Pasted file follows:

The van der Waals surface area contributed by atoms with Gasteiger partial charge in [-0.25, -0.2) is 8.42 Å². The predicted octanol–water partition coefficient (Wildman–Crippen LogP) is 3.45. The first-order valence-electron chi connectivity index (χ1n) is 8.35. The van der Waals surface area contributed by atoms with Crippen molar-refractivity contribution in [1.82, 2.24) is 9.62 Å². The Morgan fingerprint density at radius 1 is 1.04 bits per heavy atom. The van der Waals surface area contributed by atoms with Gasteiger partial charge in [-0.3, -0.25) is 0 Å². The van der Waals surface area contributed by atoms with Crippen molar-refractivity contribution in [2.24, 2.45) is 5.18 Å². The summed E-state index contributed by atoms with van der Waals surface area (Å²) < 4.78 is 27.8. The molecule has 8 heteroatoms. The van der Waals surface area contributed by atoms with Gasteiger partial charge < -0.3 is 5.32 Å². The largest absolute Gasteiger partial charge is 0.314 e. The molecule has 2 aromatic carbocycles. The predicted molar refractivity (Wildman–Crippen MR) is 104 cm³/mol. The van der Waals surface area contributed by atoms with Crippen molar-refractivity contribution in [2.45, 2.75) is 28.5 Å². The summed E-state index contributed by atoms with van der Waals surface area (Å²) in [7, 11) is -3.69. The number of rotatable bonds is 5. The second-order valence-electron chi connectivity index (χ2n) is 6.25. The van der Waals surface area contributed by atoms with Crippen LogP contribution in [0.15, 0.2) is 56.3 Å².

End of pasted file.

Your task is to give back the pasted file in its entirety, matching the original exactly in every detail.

The van der Waals surface area contributed by atoms with Gasteiger partial charge in [-0.25, -0.2) is 8.42 Å². The predicted octanol–water partition coefficient (Wildman–Crippen LogP) is 3.45. The first-order valence-electron chi connectivity index (χ1n) is 8.35. The van der Waals surface area contributed by atoms with Crippen molar-refractivity contribution in [1.82, 2.24) is 9.62 Å². The Morgan fingerprint density at radius 1 is 1.04 bits per heavy atom. The van der Waals surface area contributed by atoms with Gasteiger partial charge in [-0.3, -0.25) is 0 Å². The van der Waals surface area contributed by atoms with Crippen molar-refractivity contribution in [2.24, 2.45) is 5.18 Å². The summed E-state index contributed by atoms with van der Waals surface area (Å²) < 4.78 is 27.8. The molecule has 8 heteroatoms. The van der Waals surface area contributed by atoms with Gasteiger partial charge < -0.3 is 5.32 Å². The largest absolute Gasteiger partial charge is 0.314 e. The molecule has 2 aromatic carbocycles. The predicted molar refractivity (Wildman–Crippen MR) is 104 cm³/mol. The van der Waals surface area contributed by atoms with Crippen molar-refractivity contribution in [2.45, 2.75) is 28.5 Å². The summed E-state index contributed by atoms with van der Waals surface area (Å²) in [7, 11) is -3.69. The number of rotatable bonds is 5. The second-order valence-electron chi connectivity index (χ2n) is 6.25. The van der Waals surface area contributed by atoms with Crippen LogP contribution in [0.15, 0.2) is 56.3 Å².